The Birthplace Of Country Music Museum in Bristol Virginia, is a hallowed ground for someone like me. Someone who just absolutely thrives and salivates over the oldest of old time traditions. In my opinion for music and life in general it is the elderly that are it’s greatest asset. I’m going to include their mission in this article as well as information on a terrific presentation I think would benefit all of you to see.
Mountain music was commonplace in America for decades longer than one can imagine, and it shaped Bluegrass and then modern Country Music before Superstar Legends such as Uncle Dave Macon and Hank Williams ever thought of performing. Many will tell you that the Carter Family was the first family of Country Music, but I digress and argue that the Stoneman Family was in my opinion.
Whomever YOU DEEM as correct I bet there were many mountain families already coming down from hills and hollers performing Ozark and Appalachia laced ballads of murder and moonshine. I can tell you from experience and seeing it for myself that is the case.
Black culture in the mountain music world was WIDELY overlooked, but this presentation embraces it fully and gives it the credit it deserves. I wonder how many wonderful performers were undiscovered and unknown in the 20’s and 30’s besides DeFord Bailey? I think NOW we shall soon see here in this movie.
WHAT COMPRISES the Birthplace of Country Music
The Birthplace of Country Music is a 501(c)(3) nonprofit organization that seeks to perpetuate, promote, and celebrate Bristol’s rich musical heritage; to educate and engage audiences worldwide regarding the history, impact and legacy of the 1927 Bristol Sessions from which we derive our name; and to create recognition, opportunities, and economic benefit for our local and regional communities.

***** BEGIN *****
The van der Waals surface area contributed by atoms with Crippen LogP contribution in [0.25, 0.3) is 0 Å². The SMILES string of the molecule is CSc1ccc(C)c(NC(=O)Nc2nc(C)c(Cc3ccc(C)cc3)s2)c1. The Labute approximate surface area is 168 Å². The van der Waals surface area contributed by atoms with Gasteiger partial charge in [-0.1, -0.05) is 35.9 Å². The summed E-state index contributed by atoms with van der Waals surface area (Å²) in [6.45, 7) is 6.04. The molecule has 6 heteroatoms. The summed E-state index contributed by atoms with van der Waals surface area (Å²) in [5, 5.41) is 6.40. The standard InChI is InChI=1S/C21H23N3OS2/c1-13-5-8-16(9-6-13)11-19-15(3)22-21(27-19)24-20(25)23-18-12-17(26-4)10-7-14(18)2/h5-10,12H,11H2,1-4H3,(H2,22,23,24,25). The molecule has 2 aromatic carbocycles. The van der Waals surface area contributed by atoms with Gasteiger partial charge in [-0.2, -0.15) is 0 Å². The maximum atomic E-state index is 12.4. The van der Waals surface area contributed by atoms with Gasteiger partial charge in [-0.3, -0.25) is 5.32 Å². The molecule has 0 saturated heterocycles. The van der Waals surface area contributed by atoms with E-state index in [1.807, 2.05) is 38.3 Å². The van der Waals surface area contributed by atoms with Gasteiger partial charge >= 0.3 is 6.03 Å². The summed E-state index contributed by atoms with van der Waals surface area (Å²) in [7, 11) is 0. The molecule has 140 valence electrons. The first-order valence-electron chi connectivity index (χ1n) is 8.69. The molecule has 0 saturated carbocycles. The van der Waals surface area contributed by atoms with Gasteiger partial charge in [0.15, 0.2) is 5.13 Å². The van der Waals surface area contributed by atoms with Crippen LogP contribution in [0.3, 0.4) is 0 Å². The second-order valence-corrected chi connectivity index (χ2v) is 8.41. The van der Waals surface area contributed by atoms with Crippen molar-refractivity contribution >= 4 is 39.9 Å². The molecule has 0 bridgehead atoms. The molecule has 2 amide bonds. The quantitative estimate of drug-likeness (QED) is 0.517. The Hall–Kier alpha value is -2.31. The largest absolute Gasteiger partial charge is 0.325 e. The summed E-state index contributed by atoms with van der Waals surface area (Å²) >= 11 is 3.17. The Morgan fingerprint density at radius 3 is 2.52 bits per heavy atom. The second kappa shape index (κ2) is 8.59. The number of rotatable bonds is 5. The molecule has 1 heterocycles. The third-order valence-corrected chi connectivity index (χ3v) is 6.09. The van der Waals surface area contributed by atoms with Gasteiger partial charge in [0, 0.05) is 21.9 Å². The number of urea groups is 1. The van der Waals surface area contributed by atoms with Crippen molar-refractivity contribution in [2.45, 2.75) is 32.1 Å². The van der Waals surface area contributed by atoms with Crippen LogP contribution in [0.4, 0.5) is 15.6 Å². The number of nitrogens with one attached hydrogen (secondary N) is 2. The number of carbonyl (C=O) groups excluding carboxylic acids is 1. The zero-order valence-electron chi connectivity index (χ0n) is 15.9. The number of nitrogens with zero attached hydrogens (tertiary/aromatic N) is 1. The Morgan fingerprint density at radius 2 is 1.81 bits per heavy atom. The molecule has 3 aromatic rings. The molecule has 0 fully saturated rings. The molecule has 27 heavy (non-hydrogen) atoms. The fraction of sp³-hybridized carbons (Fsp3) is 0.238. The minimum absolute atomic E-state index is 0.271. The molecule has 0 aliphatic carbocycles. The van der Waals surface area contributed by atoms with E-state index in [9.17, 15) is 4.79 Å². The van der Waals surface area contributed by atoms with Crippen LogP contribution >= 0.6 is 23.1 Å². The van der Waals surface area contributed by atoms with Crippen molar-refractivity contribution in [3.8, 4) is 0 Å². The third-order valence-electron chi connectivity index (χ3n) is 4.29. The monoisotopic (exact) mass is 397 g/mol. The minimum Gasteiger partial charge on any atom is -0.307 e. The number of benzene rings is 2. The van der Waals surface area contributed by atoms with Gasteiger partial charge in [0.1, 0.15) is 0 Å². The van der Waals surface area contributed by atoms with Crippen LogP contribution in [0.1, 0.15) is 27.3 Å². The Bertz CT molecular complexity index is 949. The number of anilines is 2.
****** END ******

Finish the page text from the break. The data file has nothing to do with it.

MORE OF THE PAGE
BCM accomplishes this mission through its three primary branches (Museum, Festival, and Radio), special projects and events, and a multitude of community and educational outreach programs. A brief description of the three primary entities follows:
Birthplace of Country Music Museum – The Museum, an affiliate of the Smithsonian Institution, opened on August 1, 2014. The Museum is 24,000 sq. ft. on two levels. In addition to core exhibits the Museum also houses a large space for special exhibits, a performance theater, the radio station, a learning center and The Museum Store. The Core Exhibits are highly interactive and feature a number of video experiences as well as various artifacts relating to the 1927 Bristol Sessions and other aspects of Bristol’s musical legacy. The Museum has received numerous awards including the highest awards in its state organizations, and has been recognized for Leadership in History by the American Association of State and Local History.
Bristol Rhythm & Roots Reunion – The annual music Festival began in 2001 and has been a part of BCM since December, 2012. A 2015 Economic Impact Study showed that visitors to the Festival from outside the region had a $16.1 million impact on the region. The Festival generally hosts over 130 bands on 20 stages in downtown Bristol during the third weekend in September. Attendance has grown to approximately 45,000. Among its many accolades the Festival has been named as one of Rolling Stone’s “Top 20 Tours and Festivals”, and has won a Grand Pinnacle Award from the International Festival and Events Association.
Radio Bristol – The station went live broadcasting from the Museum on August 27, 2015. Radio Bristol features a low power FM channel, three channels streaming different but related genres of music, and one channel streaming video. Streaming stations can be accessed online or using the Radio Bristol App on mobile devices. Radio Bristol is garnering attention from radio, cultural, and business organizations for its unique and innovative approach to history, music, and media. The station has listeners throughout the United States and in more than 140 countries.